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When medication administration goes against professional standards

The NSW Civil and Administrative Tribunal (‘Tribunal’) found Mr Brian McLean (EN) guilty of unsatisfactory professional conduct and professional misconduct for inappropriate administration of a Schedule 4D drug to nursing home patients. 

The Tribunal ordered that the EN be publicly reprimanded. The EN had been registered as an enrolled nurse but was no longer registered at the time of the Tribunal hearing. The Tribunal noted that had the EN still been registered, the Tribunal would also have cancelled his registration. During the hearing, the EN admitted to serious breaches of his duties in administering medication to three patients over a lengthy period of time.

Specifically, the EN removed Risperidone tablets from a resident’s Webster pack (Patient A) and administered them to three other residents (Patients B, C and D) over a 6-month period. 

During the hearing, the EN accepted that he:

  • was aware that Patient B had not been prescribed Risperidone but thought such medication may help the patient
  • made no assessment of Patients B, C and D
  • did not check the relevant medication charts and took it on himself to dispense medication against policy and good clinical and medical practice
  • made no record of the medication administration
  • did not seek approval from the medical officer.
  • was not acting in accordance with workplace protocols 

Unsatisfactory professional conduct is:

conduct that demonstrates

  • the knowledge, skill or judgement possessed; or
  • care exercised, by the practitioner in the practice of the practitioner’s profession

is significantly below the standard reasonably expected of a practitioner of an equivalent level of training or experience.

Professional misconduct is:

  • unsatisfactory professional conduct of a sufficiently serious nature to justify suspension or cancellation of the practitioner’s registration; or
  • more than one instance of unsatisfactory professional conduct that, when the instances are considered together, amount to conduct of a sufficiently serious nature to justify suspension or cancellation of the practitioner’s registration.
 The EN also agreed that his conduct was dangerous, particularly in situations where patients could not communicate.

Practice point

If you disagree with a patient’s medication regime or believe it needs to be revised:
discuss any concerns with the medical officer
follow workplace protocols to obtain written orders before any change in administration
document the administration accurately.

Medication administration references

Guide to Handling Medication in Nursing Homes in NSW, NSW Health; (File No 03/6937)
Policy Directive: Medication Handling in NSW Public Health Faciliti
es, NSW Health (PD2013_043)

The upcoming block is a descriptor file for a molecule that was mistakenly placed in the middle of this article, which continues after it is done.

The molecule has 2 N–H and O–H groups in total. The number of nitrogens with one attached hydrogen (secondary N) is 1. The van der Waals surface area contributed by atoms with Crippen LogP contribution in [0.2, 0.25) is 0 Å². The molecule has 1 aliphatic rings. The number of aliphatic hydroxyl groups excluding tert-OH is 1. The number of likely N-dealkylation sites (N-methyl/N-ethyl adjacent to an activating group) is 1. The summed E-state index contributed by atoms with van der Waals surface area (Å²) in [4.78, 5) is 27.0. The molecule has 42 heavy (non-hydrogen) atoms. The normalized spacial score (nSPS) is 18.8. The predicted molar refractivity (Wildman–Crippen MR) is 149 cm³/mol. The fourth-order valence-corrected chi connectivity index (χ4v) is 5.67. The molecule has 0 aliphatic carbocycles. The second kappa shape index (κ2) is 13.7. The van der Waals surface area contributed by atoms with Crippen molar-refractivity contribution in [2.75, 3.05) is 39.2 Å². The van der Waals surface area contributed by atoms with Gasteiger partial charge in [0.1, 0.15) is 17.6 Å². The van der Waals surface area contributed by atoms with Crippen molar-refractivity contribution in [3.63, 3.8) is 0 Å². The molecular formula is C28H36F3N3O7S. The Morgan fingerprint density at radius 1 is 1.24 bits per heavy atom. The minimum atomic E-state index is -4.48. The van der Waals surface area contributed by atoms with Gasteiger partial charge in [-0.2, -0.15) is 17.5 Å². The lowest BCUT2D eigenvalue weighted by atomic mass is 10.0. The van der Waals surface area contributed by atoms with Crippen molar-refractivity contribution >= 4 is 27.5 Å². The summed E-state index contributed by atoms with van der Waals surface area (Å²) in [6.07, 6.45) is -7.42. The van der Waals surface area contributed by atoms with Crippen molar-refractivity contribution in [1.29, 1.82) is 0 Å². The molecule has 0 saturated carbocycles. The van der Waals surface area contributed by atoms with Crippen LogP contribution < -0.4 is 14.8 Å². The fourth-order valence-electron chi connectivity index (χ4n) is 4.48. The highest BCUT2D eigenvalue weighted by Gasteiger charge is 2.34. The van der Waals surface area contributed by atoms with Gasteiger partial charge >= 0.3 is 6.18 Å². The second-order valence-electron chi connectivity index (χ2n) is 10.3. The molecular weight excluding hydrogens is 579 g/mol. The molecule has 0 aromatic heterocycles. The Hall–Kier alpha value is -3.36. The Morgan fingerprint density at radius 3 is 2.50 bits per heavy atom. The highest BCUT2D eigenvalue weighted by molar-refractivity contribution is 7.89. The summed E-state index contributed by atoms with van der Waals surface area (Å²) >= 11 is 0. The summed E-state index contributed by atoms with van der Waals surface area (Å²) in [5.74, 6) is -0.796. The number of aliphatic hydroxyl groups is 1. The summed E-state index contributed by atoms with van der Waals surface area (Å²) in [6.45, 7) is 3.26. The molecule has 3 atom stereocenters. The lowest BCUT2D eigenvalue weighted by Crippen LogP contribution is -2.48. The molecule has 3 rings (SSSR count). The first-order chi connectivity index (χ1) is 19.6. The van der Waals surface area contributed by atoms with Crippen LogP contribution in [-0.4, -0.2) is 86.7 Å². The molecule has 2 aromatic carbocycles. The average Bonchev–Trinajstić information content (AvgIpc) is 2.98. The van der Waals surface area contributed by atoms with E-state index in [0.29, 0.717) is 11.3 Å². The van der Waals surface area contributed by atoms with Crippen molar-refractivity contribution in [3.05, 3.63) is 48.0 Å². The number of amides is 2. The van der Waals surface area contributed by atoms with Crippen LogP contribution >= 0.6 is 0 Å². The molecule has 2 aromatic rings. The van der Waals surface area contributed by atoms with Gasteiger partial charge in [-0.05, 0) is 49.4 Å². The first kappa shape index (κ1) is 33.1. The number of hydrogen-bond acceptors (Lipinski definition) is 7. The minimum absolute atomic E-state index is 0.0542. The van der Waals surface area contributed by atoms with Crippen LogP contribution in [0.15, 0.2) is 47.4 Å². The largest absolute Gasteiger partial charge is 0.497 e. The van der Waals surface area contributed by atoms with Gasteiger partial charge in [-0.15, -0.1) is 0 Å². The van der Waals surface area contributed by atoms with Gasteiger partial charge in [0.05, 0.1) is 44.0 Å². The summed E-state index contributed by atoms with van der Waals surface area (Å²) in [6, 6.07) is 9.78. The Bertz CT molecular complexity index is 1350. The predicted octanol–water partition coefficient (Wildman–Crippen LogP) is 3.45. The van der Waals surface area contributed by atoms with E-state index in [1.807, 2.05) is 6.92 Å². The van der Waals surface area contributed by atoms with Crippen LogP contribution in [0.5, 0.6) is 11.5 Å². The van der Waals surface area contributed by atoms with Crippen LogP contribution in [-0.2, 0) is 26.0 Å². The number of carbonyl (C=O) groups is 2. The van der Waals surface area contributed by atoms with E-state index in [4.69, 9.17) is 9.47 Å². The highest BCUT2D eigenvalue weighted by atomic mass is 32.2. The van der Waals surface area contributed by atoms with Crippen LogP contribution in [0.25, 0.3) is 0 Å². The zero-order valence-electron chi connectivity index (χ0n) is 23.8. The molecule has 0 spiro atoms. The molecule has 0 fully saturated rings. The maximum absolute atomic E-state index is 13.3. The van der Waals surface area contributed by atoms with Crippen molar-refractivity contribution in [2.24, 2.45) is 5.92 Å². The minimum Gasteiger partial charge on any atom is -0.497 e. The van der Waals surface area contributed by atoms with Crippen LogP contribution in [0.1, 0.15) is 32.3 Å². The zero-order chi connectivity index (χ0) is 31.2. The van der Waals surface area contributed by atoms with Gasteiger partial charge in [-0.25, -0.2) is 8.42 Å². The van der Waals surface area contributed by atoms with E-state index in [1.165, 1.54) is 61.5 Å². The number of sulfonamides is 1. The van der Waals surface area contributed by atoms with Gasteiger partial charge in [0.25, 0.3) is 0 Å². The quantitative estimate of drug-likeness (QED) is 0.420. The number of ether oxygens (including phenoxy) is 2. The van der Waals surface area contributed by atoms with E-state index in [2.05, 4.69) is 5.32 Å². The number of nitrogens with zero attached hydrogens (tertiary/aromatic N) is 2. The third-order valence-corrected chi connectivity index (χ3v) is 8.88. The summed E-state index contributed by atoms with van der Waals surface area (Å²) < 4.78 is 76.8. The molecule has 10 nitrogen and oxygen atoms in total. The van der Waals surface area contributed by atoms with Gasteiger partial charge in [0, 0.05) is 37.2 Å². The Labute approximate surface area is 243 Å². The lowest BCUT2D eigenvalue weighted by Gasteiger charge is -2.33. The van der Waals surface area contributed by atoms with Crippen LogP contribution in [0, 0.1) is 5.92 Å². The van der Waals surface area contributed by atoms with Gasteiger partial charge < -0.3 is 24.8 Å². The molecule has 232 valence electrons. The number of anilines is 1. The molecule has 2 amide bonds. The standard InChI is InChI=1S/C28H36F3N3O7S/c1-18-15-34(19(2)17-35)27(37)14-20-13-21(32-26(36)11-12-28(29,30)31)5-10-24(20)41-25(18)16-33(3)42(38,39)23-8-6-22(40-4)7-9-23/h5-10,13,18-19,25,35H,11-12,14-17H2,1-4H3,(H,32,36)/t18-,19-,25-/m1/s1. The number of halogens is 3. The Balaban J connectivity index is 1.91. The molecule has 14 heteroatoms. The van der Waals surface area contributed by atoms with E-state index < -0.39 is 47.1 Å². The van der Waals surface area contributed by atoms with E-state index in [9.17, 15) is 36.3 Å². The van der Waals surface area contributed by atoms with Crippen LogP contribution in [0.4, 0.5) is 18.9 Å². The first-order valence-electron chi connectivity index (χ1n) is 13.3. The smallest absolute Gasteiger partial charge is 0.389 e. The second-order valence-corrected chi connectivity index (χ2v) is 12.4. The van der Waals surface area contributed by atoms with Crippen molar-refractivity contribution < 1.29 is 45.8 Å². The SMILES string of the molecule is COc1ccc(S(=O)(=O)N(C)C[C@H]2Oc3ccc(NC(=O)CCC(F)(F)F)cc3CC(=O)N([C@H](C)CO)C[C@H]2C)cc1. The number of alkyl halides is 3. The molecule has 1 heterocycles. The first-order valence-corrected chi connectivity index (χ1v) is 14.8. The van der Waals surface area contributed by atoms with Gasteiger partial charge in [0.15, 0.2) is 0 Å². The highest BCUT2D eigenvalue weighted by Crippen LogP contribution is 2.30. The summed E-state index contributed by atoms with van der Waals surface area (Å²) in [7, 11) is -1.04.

CASE STUDY 1 : REFLECTIVE PRACTICE ACTIVITY

The following professional standards could have guided the EN on good clinical practice:

Enrolled Nurse standards for practice

  • Professional and collaborative practice: reflects the responsibilities of the EN to maintain currency and to demonstrate best practice, including the provision of nursing care according to the agreed plan of care.
  • Provision of care: encompasses all aspects of care from assessment to engaging in care, including health education and evaluation of outcomes. This covers collecting data, reviewing and documenting the health and functional status of the person receiving care accurately and clearly.
  • Reflective and analytical practice: relates to the ability of the EN to reflect on evidence-based practice and ensure currency of essential knowledge and skills to care for the personal, physical and psychological need of themselves and others. This includes practising safely within legislative requirements, safety policies, protocols and guidelines.

Code of Ethics for Nurses in Australia

  • Nurses value informed decision-making
  • Nurses value a culture of safety in nursing and health care.
  • Nurses value ethical management of information.

Code of Professional Conduct for Nurses in Australia

  • Nurses practise in a safe and competent manner
  • Nurses practise in accordance with the standards of the profession and broader health system
  • Nurses practise reflectively and ethically

Professional boundaries

  • Therapeutic and care relationships: the community trusts that nurses will act in the best interest of those in their care and that the nurse will base that care on an assessment of the individual’s specific needs.

To read more about the professional standards for nurses and midwives in Australia and to access the Code of Conduct, Code of Ethics and Competency Standards, visit the NMBA website.

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